Loxahatchee Railroad Bridge a Serious Problem for All Aboard Florida
Posted on December 11, 2014
Original Letter from Palm Beach County Commissioner Hal R. Valeche, Vice-Chairman of the Palm Beach County Metropolitan Planning Organization
Last month I attended one of the meetings that the United States Coast Guard had scheduled to hear from the residents of Northern Palm Beach County on the impact of the proposed All Aboard Florida project. From the very first time I had heard about AAF, the bridge and its impact on marine activity had become a very serious concern of mine, and the comments from the public at the meeting I attended only reinforced my concerns.
As the Vice-Chairman of the Palm Beach County Metropolitan Planning Organization, as well as being one of the Palm Beach County Commission’s representatives on the Treasure Coast Regional Planning Council, I have been involved with this project for the two years I’ve been in office. Both organizations have been working very diligently to mitigate the impacts of All Aboard Florida, working under the assumption that since local officials have no regulatory authority over AAF’s planned project, the best course was to fight to be certain the project impacted our residents as little as possible. I am happy to say that both organizations have been very successful in these efforts, securing major financial concessions from AAF in order to establish enhanced safety measures at all grade crossings in Palm Beach County as well as many (soon to be all, in my view) “Quiet Zones” in these same locations. The declaration of a Quiet Zone, for those who may not be familiar, means that trains, whether freight or passenger, are not required to blow their horns when approaching a crossing.
The Loxahatchee River Railroad Bridge, however, presents many more complicated challenges. The bridge is, I believe, about 80 years old and opens and closes very slowly. Each open-close cycle requires about 20 minutes currently. Although this is quite slow, the current level of freight-only traffic is acceptable to the marine community, i.e. the bridge is up often enough on an hourly basis to allow reasonably open flow of marine traffic. We should note that when the bridge is down, there are virtually no vessels, other than small skiffs and kayaks, which can pass through, since the clearance, especially at high tide, is very restrictive.
The real question, which is on the mind of everyone who depends on passing under that bridge, whether for recreational or professional purposes, is what happens when 32 more passenger trains daily, as well as potentially expanded freight service, places more demands for the bridge to be down.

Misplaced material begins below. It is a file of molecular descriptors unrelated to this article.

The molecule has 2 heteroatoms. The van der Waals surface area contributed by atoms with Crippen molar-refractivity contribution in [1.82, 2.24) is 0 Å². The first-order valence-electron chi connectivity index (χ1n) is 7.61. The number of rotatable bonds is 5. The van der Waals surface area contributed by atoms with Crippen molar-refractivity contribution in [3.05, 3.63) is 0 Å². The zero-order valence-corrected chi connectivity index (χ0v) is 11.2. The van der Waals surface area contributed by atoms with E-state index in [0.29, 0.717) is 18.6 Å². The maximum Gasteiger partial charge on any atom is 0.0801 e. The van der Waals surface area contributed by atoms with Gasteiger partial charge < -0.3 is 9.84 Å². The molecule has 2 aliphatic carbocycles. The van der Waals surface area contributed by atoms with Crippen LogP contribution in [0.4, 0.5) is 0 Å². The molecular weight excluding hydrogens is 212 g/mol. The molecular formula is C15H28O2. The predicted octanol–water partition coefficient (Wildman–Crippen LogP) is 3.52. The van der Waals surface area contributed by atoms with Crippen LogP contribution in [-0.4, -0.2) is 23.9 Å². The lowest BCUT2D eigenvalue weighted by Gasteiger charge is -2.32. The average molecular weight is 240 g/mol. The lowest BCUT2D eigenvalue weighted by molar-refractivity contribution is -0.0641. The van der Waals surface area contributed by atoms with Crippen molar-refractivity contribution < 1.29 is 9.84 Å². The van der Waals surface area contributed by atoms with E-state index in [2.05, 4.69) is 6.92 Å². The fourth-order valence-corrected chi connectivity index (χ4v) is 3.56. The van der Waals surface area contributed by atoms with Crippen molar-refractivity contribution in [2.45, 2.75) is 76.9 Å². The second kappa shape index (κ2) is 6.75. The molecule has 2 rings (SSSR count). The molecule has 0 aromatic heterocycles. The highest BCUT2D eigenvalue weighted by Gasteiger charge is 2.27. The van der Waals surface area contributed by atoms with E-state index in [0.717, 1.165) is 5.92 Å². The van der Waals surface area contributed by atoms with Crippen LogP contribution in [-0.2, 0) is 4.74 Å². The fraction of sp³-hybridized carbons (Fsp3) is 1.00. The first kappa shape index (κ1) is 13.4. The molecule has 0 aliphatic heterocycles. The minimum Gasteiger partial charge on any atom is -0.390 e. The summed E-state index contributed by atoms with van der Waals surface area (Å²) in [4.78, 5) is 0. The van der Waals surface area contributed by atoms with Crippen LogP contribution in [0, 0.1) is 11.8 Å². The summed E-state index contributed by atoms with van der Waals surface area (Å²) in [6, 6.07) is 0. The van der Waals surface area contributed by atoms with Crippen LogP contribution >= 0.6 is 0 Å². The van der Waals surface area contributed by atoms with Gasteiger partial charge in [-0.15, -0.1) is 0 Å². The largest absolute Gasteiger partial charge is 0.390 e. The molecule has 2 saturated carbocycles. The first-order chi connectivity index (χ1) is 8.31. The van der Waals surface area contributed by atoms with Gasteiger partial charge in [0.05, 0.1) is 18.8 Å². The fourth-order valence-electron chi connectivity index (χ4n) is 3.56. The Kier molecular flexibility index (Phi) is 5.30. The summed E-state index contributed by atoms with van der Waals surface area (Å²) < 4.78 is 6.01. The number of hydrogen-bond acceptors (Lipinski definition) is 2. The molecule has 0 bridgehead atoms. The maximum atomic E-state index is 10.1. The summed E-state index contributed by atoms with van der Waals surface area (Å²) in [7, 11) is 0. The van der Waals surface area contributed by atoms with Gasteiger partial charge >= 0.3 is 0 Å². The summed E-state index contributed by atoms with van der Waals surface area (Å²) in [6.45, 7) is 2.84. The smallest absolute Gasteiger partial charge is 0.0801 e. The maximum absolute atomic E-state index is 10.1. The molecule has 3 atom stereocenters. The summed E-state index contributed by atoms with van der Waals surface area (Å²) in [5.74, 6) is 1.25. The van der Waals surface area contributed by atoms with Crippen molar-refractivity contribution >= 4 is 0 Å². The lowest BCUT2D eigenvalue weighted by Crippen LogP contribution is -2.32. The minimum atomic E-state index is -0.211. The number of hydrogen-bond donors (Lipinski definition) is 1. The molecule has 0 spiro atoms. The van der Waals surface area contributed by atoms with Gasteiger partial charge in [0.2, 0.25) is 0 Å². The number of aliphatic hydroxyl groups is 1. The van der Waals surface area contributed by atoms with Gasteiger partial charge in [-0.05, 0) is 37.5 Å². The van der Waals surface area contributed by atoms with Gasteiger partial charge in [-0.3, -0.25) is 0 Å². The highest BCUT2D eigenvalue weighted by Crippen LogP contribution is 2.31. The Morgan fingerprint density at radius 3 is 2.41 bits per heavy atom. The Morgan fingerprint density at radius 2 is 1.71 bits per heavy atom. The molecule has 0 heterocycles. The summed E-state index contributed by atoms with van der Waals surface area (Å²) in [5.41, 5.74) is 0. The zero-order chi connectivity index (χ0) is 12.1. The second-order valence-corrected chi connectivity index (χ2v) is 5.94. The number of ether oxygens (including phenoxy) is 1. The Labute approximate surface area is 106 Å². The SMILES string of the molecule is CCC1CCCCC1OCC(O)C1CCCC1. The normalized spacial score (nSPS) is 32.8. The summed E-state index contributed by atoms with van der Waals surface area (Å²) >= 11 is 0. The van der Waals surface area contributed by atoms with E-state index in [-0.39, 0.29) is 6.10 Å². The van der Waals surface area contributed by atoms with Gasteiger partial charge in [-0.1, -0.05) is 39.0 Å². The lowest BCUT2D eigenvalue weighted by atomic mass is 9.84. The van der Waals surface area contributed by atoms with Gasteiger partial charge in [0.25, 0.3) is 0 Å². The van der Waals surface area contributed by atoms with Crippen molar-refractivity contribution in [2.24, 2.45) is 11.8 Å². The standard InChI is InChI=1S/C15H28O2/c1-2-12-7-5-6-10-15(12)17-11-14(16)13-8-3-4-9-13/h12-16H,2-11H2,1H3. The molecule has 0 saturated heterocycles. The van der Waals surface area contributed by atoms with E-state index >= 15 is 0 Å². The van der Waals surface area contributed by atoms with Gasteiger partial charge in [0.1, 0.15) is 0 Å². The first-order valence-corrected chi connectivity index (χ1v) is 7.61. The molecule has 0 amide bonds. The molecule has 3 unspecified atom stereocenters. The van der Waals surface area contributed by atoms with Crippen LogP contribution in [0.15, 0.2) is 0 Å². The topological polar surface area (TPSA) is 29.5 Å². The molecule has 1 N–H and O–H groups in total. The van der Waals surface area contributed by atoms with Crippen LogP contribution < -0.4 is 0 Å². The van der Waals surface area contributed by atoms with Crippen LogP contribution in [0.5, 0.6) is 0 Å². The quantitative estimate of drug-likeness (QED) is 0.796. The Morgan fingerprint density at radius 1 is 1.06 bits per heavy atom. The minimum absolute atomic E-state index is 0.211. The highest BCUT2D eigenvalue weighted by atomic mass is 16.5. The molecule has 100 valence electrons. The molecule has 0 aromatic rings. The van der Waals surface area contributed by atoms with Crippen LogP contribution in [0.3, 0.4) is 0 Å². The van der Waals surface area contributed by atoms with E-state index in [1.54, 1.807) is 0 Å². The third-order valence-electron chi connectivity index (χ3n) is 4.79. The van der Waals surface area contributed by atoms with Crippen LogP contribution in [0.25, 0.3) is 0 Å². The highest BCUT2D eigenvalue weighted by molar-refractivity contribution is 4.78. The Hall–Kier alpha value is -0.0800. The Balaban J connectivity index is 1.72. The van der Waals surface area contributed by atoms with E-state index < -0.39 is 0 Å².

The most crucial element is how many minutes out of each hour will the bridge be open to marine traffic? Problems with the bridge being down too often are clearly about safety. There are police boats which must have access to both the inlet and river sides of the bridge. There are safety issues with boats queuing to pass under the bridge in the strong currents which frequently exist in the area and could cause collisions between boats or with marine structures.
All Aboard Florida and the FEC have pledged to try to mitigate this situation by improving the bridge open-close cycle from 20 to 12 minutes and to provide mariners with reliable schedules of when the bridge will be open. Regardless of the amount of minutes per hour AAF agrees to keep the bridge open to marine traffic, though, the question is how they will achieve this.
The logistical challenges of moving that many trains over one span, even after it is double-tracked, will be extremely formidable. Trains will have to run on precise schedules to arrive at the bridge when it is down. AAF will be installing a system called Positive Train Control, which will allow its dispatchers to have far greater control over the traffic flow. Passenger trains are much more likely to keep to their schedules, but freight is a different matter and it remains to be seen whether the mix of trains and times can be managed successfully.
The Coast Guard has held a number of meetings where they have listened to the very serious concerns of the marine community, and will be issuing an opinion sometime in the new year. I, for one, will be very interested to read their conclusions. This problem needs to be addressed now.
If I can be of assistance, please don’t hesitate to contact my office at 355-2201 or by e-mail at email@example.com.